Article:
Alasdair MacIntyre, “Pantheism,”Encyclopedia of Philosophy, vol. 5, ed. Paul Edwards (New York: Macmillan and Free Press, 1967), p. 34. There are many important distinctions between “unity” and “oneness.” The two are not equivalent and it is unity rather than oneness that is central to pantheism. Nevertheless, I shall use them to mean more or less the same thing. For a discussion of some of these distinctions, especially in Aristotle'sMetaphysics, see Michael C. Stokes,One And Many In Presocratic Philosophy, (Washington, DC: Center for Hellenic Studies, 1971), pp. 13–21. Aristotle (Physics 185bff.) asks “in which of its many senses the Eleatics applied the term “one” to what is” (Stokes, p. 1). “Aristotle ⋯ maintains that the early monists had believed in the unity of things in the sense that their one substance remained the same through change, without coming-to-be or passing-away” (p. 34). Also, see Raphael Demos, “Types of Unity According to Plato and Aristotle,”Philosophy and Phenomenological Research 6 (1945–6): p. 534. For additional sorting out of types of unity see Marvin Farber, “Types of Unity and the Problem of Monism,”Philosophy and Phenomenological Research 4 (1943–4). D. W. Hamlyn says, “it is arguable ⋯ that simplicity is always a relative matter (as Plato in effect saw when he said inRepublic 7 that ‘one’ is a relative term, so that something can be called ‘one’ only if there is already available an answer to the question ‘One what?’” in D. W. Hamlyn,Metaphysics (Cambridge: Cambridge University Press, 1984), p. 63.
Christopher Rowe, “One and Many in Greek Religion,” inOneness and Variety, ed. Adolf Portman and Rudolf Ritsema (Leiden: E. J. Brill, 1980), p. 57. Contrary to Rowe, H. F. Cherniss denies that Anaximander thought that the world sprang from a single undifferentiated substance. H. F. Cherniss, “The Characteristics and Effects of Presocratic Philosophy,” in D. Furley and R. Allen,Studies in Presocratic Philosophy (London: RKP, 1970), vol. I p. 7. Stokes (One and Many in Presocratic Philosophy, p. 40), citing Vlastos says ⋯ the Greeks were accustomed to speak of an ‘originative substance’ as if it were also the stuff of which things are made in their finished state ⋯ If this were so ⋯ it would be dangerous to distinguish too sharply between ‘originative stuff’ and ‘constituent stuff.’ The early Greeks would talk naturally in terms of both when they talked of either. Stokes argues that the Milesians didnot believe in the unity of all things (p. 64), nor in one single stuff of which the many things in the world were made [p. 244] ⋯ It was only after Parmenides, and probably in acceptance, so far as possible, of his argument against differentiation, that the doctrine arose of the world's unity in one stuff ⋯ Nor did Xenophanes [an Eleatic] certainly believe in one God coextensive with the world's plurality [p. 249].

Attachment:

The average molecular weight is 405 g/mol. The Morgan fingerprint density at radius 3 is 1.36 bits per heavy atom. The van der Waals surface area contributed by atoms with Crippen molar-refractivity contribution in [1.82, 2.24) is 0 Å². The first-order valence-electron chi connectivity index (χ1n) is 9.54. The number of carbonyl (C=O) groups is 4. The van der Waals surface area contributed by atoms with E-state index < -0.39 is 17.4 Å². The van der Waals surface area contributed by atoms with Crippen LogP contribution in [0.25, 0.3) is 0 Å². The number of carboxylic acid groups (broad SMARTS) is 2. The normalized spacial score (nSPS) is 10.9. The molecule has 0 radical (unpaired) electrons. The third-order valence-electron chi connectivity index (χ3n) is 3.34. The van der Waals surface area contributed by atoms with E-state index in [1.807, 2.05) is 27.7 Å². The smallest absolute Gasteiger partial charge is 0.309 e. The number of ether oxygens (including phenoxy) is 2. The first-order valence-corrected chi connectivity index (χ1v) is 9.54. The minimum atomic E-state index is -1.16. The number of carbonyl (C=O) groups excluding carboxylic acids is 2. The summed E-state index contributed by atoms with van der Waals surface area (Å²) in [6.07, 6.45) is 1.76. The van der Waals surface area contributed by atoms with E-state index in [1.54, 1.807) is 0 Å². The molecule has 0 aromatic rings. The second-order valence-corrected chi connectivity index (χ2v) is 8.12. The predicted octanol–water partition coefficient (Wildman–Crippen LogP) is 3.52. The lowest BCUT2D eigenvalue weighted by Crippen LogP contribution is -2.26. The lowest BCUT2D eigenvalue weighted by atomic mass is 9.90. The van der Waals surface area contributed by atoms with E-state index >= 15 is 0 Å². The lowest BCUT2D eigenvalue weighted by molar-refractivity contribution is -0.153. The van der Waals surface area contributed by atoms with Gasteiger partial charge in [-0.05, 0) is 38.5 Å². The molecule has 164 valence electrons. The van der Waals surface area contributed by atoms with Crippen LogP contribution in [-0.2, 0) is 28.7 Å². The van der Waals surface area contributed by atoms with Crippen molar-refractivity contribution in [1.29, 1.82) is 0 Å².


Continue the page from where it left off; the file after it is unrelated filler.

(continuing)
Arthur Schopenhauer, “A Few Words On Pantheism,” inEssays From The Parerga and Paralipomena, trans. T. Bailey Saunders (London: George Allen & Unwin, 1951), pp. 40–41. This passage is briefly discussed in F. C. Copleston, “Pantheism in Spinoza and the German Idealists,”Philosophy 21 (1946): p. 42.
Although the notion of substance has been extensively criticized in post-Cartesian philosophy, and theories as to what substance is and what the “problem of substance” is have changed, it remains a viable notion among some contemporary metaphysicians. For example, see D. W. Hamlyn,Metaphysics, p. 64–69), “⋯ there must be substances in any world with reference to which it is possible to speak of change and identity through time” (p. 69). Also, David Wiggins,Sameness and Substance (Oxford: Basil Blackwell, 1980).
In what follows about Aristotle on substance I rely in part on D. W. Hamlyn,Metaphysics, and D. J. O'Connor, “Substance and Attribute,”Encyclopedia of Philosophy, vol. 8. Page numbers in this section of the text refer to these works. O'Connor says (p. 37), Aristotle's main purpose in theCategories is to contrast the independent way of existing proper to substances with the parasitic mode of being of qualities and relations. Substances can exist on their own ⋯ The notion of essences as substances is treated at length by Aristotle in theMetaphysics and seems to be his preferred sense of the term ⋯
Secondary substances, inCategories, are species or genera of primary substances. “Of secondary substances, the species is more truly substance than the genus, being more nearly related to primary substance” (Categories 2B7). See Hamlyn,Metaphysics, pp. 60–61. Secondary substances are predicable of a subject. “For instance, ‘man’ is predicated of the individual man” (Categories 2A 21–22) (O'Connor, p. 37).
H. P. Owen,Concepts of Deity (London: Macmillan, 1971), pp. 71–72. Owen does not base his rejection on experience alone, but on other considerations as well; for example, the implications of denying that experience counts against A/R.
Note that if God exists necessarily he need not exist “independently” or vice versa. Necessary existence and independent existence do not mutually entail one another. God could depend necessarily for necessary existence upon some other necessarily existent object or being. Alternatively, it does not follow from God's independence that God must exist necessarily if he exists at all. God might not depend upon any necessary condition, internal or external, for existence, but there may be sufficient conditions for God's existence. Or, contrary to theistic doctrine, it might be just a matter of chance that God exists. Apart from the truth of the Principle of Sufficient Reason, there may not even be a sufficient reason for God's existence. Also relevant is my article “Divine Unity and Superfluous Synonymity,”Journal of Speculative Philosophy 4 (1990): 211–236; and bookPantheism: A Non-Theistic Concept of Deity (London and New York: Routledge, 1992) (forthcoming).